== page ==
My friend Shawn Burke has been listening to your music and sent me a question for you: New York and New Jersey has such a great history of being a DIY breeding ground. How do you think the scene compares now vs the early 2000’s when it fed an entire genre of post-hardcore/punk musicians?
I would say that the post hardcore/punk scene is still very much alive. What I’ve noticed prominently though is the amount of math rock bands that are consistently pushing the envelope to take music to new horizons. The sheer talent that comes from this island is very humbling to be a part of.
What gear is your band playing on? Talk to me about your set-up; your guitars, pedals, drum kit, mics, amps, etc.
So my setup consists of a Les Paul Doublecut Plus, A PRS SE Custom 24 that has been modded with Seymour Duncan Pegasus and Sentient pickups, A modded Marshall JCM 2000 DSL, a Line 6 M13 as my main board, an EarthQuaker Devices Palisades for overdrive/distortion and an EarthQuaker Rainbow Machine. Dave plays on a Les Paul Doublecut Plus as well, a Warmoth custom built telecaster with 24 frets, a Traynor amp that had a modded circuit from our good friend/gear tech Jesse Davidson, also a Line 6 M13 as well and the Palisades as well. He also uses a Boss RC-30 for samples and certain loops. Kevin plays on a Fender J Bass with Wylde pickups, an Acoustic head through a Mark Bass 4×10. For Pedals he uses a Boss Tera Echo, Boss EQ, and a Bass Big Muff pedal. Quinn plays on a kit that’s made up of different shells including Pork Pie and Tama. For cymbals he uses mainly his Meinl extra dry hats, ride and crash and has a Zildjian Dark K Crash. For his stack he uses a few Wuhan and Zildjian cymbals.
And you use loopers too, right?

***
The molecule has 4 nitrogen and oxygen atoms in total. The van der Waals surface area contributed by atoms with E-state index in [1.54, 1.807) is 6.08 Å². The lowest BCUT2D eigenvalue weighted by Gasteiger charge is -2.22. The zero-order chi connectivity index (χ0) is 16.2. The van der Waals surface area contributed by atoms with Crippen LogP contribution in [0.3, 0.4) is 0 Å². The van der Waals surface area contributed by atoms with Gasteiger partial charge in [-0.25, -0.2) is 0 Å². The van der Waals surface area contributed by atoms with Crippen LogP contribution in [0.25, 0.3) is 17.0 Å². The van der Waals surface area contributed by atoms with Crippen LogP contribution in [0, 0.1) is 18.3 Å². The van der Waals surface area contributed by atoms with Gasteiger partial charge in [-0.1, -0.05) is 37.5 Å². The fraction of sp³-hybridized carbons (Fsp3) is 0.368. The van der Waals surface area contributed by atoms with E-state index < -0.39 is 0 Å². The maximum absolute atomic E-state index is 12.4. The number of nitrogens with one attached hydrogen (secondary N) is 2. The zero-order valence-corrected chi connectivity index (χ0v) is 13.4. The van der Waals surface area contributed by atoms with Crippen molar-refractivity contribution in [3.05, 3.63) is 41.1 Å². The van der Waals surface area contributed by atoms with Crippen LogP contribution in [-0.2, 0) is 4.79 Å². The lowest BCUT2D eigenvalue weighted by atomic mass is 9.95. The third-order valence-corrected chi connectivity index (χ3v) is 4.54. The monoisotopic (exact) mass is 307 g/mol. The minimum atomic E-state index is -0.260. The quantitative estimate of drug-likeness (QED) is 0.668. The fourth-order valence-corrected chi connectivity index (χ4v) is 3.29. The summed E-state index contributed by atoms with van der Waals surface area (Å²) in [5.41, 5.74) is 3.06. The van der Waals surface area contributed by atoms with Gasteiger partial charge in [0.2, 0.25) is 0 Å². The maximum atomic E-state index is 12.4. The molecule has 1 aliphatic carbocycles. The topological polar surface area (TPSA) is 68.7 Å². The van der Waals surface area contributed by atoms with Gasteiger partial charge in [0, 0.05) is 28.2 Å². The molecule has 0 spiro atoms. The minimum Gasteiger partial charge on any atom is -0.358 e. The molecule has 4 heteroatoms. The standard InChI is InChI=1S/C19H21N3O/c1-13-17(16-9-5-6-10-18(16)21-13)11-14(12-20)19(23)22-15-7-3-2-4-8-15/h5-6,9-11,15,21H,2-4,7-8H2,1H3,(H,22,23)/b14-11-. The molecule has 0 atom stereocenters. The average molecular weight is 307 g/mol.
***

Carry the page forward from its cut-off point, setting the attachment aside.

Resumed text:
Our main looper unit is the M13. Has lots of cool features and is a great all-in-one device. Further sampling is done using Dave’s RC-30
Wait and Shackle has released three albums: “Get Loaded” in 2015, “The Cantilever” in 2017, and “Happy 26th Birthday” in 2018. Since you handle the recording and mixing, how has your recording process evolved?
I’ve just learned from constant experimentation with recording that environment is everything. The latest record had the drums tracked with James Meslin over at Cove City Sound Studios in Long Island. We did everything else ourselves at home just using Reaper. “Get Loaded” was all done with our good friend Jesse Chason. He runs a production company called Glasswave Productions and has a studio upstate. The Cantilever was my first take on recording ourselves and I was the drummer back then. It’s definitely been a learning process and I’m always trying to learn something new in this digital recording age.
What studio gear do you use to record and mix?
We use FocusRite’s Scarlett 18i20 interface to capture everything. Our primary DAW is Reaper and we also run BIAS AMP software for some tone blending with our real amps.
Where can fans get your albums?
We are on all major platforms such as Bandcamp, iTunes, Spotify, Youtube, and Amazon.
Thanks Christian. Want to end it with a few shout-outs?
Shout out’s to all of of friends and family for being our support all these years. This band would not have survived without help from all of you. Shout out to Jesse Davidson for always fixing our stuff, Don Scherr for helping us get onto streaming platforms, Waffle Dowila for helping us with merch, Reunite Pangea, It Came From Space, Necter, and Kaelyn McParland for always taking amazing photos of us.
Just blown away at the intelligence, and detailed information Christian Seda provided for this interview. The band is destined to travel far and continue to grow in experience and popularity. Keep up the genius work in your career.
Wow! Great performances!
Where can we register for the next Battle?